Youth home is under fire
Chicago Tribune – May 27, 2007
Cook County's top child welfare official is objecting to placement of state wards in a Rockford facility that has a troubled history and faces a resurgence of reported violence, records show. The Mill, a non-profit agency that treats troubled teens, encountered a spate of problems in 2004 and again early this year, when the Illinois Department of Children and Family Services stopped sending state wards there.

Foster Care

Record numbers of foster kids leave program as adults
USA Today – May 24, 2007
A record number of teens are leaving the foster care system without a family to help them, and many fail to make it on their own, says a report being released today. The number who leave the system because they turn 18 increased 41% to 24,407 between 1998 and 2005. The spike occurred despite a drop in the number of children in foster care, according to government figures in the report.

Fewer families welcome foster kids
Sacramento Bee – May 22, 2007
The number of Californians welcoming foster children into their homes has plummeted 30 percent in the last decade, and tumbled even more in some counties like Sacramento and San Bernardino, according to two new reports being released today by county welfare and children's advocates. The reports cite low reimbursement rates as one of the main reasons counties aren't able to find and retain more foster family homes. The state has not granted an increase in six years even though the cost of living has risen more than 20 percent. Gov. Arnold Schwarzenegger wants to maintain the rate in his proposed 2007-08 budget as part of an ongoing effort to balance the state budget, said Shirley Washington, a spokeswoman with the state Department of Social Services. Welfare and children's advocates, who announced the reports' findings at the Capitol on Tuesday, say California is facing a crisis in finding enough families willing to accept the state's nearly 80,000 foster children needing stable homes.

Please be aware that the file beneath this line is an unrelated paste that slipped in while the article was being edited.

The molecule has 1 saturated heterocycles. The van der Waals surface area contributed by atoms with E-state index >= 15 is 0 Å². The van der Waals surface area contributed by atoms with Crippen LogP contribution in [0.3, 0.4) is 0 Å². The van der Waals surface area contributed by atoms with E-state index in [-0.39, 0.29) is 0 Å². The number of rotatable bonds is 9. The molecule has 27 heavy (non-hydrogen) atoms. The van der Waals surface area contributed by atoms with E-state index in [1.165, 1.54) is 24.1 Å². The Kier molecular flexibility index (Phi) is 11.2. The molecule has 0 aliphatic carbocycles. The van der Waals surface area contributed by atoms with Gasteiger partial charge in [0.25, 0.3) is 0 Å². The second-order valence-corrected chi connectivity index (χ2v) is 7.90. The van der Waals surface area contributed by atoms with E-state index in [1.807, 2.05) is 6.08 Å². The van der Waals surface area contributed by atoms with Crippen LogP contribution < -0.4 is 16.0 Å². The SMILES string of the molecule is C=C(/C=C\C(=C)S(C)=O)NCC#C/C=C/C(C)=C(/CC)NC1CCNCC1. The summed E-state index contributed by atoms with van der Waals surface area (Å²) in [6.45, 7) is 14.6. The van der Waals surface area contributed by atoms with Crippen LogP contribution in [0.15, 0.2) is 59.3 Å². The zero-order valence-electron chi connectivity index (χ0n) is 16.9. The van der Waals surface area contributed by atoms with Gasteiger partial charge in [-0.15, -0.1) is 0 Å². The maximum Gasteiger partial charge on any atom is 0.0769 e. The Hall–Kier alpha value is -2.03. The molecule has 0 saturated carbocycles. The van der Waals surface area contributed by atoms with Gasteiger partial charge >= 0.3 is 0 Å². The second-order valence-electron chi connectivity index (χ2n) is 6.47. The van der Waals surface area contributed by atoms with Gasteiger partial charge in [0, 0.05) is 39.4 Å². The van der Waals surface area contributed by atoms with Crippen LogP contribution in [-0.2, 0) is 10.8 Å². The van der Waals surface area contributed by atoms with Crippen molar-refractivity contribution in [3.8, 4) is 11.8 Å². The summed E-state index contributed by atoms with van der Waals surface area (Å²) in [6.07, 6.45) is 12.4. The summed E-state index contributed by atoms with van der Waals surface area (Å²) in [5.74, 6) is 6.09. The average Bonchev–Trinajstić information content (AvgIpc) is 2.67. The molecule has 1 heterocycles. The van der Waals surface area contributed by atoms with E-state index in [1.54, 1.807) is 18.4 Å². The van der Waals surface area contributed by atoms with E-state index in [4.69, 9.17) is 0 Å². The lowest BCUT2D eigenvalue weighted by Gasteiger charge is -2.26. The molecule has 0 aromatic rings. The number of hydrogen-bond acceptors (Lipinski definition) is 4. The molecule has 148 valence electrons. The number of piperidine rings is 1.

Former Foster Children and Their Supporters Create Vital – and Special – Support Systems
BlackAmericaweb.com – May 23, 2007
In 1999, Casey Family Programs conducted extensive interviews with more than 1,800 foster care alumni across the country for its National Alumni Study, in which a large percentage of alumni expressed a desire to help others who were in the foster care. As a result, Casey created an alumni relations department, which made connections with 1,400 foster care alumni, and discovered many of them were actively working in a number of ways to help others who were or had been in foster care. Through those efforts came Foster Care Alumni of America, an organization founded in 2004 that aims to provide a supportive community for people who have been through foster care and opportunities to work together with allies to improve policies and practices that affect those in the system. FCAA is currently undertaking their first membership drive and has created a community art project, “Exploring the Culture of Foster Care,” which is a collection of postcards submitted by hundreds of youth and alumni of foster care from across the country that describe their experiences in the system.